Review: Sanyo Taho
The Taho can download the simplest applications via Sprint's online portal. The apps available include things such as games, organizers, etc. Discoverability is a mess, and every step requires a page refresh — which takes anywhere from 10 to 30 seconds. It's more infuriating than anything else. The categories don't generally match their contents, and there's a lot of redundancy. For example, one ringtone appeared under "What's Hot," "What's New," and "Ringtones." How is that helpful?Bluetooth
The Taho supports mono Bluetooth headsets and a few other profiles. Pairing was no problem, and call quality via mono headsets was good. Pairing with other phones to push contact data or photos was also a snap. I had no issues in testing out the Bluetooth at all.Clock
The clock on the external display is great for checking the time. It fills almost the entire display with a large digital clock that's viewable even out in the sun. This clock can't be changed. The clock that appears on the homescreen can be customized in a number of different ways, including large/small digital, large/small analog, world clock, and several different calendar views. The clock is always white, so choose your wallpaper carefully.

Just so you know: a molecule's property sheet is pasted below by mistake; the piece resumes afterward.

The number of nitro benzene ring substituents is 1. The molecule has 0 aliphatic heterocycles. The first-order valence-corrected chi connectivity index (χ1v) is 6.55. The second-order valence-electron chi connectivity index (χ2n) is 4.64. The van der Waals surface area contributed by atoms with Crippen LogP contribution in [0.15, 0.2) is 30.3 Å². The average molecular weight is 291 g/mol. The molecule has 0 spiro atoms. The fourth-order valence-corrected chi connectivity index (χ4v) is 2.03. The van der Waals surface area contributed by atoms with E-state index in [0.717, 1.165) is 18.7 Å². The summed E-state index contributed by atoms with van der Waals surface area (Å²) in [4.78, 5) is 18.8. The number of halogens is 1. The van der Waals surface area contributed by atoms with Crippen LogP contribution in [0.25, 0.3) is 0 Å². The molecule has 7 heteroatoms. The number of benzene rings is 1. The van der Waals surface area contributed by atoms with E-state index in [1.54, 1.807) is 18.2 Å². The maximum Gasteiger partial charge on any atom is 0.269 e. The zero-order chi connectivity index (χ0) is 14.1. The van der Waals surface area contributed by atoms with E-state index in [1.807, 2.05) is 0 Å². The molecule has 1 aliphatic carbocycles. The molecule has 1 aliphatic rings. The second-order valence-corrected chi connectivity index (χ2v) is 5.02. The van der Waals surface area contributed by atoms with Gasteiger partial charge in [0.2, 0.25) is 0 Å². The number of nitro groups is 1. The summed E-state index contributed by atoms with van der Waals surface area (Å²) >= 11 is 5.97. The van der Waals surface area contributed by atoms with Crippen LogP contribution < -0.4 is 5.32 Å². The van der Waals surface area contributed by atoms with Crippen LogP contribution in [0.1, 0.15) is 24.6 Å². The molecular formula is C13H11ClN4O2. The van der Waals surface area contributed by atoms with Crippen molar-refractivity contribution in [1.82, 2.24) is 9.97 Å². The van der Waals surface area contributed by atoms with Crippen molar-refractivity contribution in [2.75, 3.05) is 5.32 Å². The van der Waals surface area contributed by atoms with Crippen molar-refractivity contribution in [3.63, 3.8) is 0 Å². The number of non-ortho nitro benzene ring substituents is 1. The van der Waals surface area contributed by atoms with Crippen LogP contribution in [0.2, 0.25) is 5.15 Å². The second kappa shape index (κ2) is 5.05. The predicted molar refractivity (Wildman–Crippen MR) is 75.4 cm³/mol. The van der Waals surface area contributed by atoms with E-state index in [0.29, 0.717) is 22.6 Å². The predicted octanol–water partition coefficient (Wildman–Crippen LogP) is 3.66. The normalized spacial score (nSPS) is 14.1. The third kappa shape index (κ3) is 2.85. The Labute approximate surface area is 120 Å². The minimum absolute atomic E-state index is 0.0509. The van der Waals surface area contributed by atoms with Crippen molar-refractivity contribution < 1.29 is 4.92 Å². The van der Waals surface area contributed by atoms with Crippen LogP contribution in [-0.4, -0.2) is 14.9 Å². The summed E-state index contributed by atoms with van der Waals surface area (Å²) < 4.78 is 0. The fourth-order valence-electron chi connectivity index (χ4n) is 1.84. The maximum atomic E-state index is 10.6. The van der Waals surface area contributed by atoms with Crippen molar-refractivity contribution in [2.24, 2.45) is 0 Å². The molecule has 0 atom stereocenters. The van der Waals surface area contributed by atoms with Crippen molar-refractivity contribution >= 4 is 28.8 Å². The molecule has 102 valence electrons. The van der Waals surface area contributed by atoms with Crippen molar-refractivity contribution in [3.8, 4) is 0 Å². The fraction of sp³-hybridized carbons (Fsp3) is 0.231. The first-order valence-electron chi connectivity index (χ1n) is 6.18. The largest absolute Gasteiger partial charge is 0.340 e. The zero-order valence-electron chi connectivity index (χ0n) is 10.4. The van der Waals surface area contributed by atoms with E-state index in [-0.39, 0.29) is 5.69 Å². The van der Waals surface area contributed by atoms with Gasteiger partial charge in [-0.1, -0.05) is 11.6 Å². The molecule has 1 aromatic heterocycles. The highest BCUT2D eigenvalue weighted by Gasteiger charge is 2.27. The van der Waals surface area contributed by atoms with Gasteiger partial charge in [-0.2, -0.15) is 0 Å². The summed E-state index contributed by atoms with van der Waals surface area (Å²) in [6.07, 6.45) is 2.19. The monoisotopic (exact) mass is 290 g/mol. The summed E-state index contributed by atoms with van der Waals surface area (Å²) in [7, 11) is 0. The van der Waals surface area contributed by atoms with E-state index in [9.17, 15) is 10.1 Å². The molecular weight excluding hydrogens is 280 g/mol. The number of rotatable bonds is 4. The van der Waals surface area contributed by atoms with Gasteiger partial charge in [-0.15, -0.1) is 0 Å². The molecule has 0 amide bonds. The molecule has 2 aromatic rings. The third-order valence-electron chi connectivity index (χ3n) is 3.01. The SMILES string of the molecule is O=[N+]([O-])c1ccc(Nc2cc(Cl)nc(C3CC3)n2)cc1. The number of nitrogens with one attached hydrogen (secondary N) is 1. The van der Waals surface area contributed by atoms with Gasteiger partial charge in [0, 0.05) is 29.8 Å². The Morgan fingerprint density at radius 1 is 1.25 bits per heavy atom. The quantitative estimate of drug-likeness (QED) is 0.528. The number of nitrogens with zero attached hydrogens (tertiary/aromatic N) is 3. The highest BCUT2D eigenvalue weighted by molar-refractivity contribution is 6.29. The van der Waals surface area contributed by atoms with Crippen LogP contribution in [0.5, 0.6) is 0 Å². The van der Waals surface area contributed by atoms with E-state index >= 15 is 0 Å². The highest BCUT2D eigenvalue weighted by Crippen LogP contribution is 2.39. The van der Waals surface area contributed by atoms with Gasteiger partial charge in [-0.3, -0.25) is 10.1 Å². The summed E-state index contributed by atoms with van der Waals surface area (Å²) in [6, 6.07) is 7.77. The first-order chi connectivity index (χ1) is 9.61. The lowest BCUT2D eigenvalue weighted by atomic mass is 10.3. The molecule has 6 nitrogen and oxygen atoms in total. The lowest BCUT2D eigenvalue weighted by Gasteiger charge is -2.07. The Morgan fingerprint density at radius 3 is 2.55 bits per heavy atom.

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The Taho has aGPS on board and Sprint's free mapping and navigation software. It works, but just barely. Because the device is so slow to connect to the cellular network, maps took ages to load, and using it as a real-time turn-by-turn navigation device could be problematic, especially in a dense city where blocks take but a few seconds to drive down. I would say that the Taho's aGPS capabilities will be best put to use out on the trail, where "turns" come at you more slowly.
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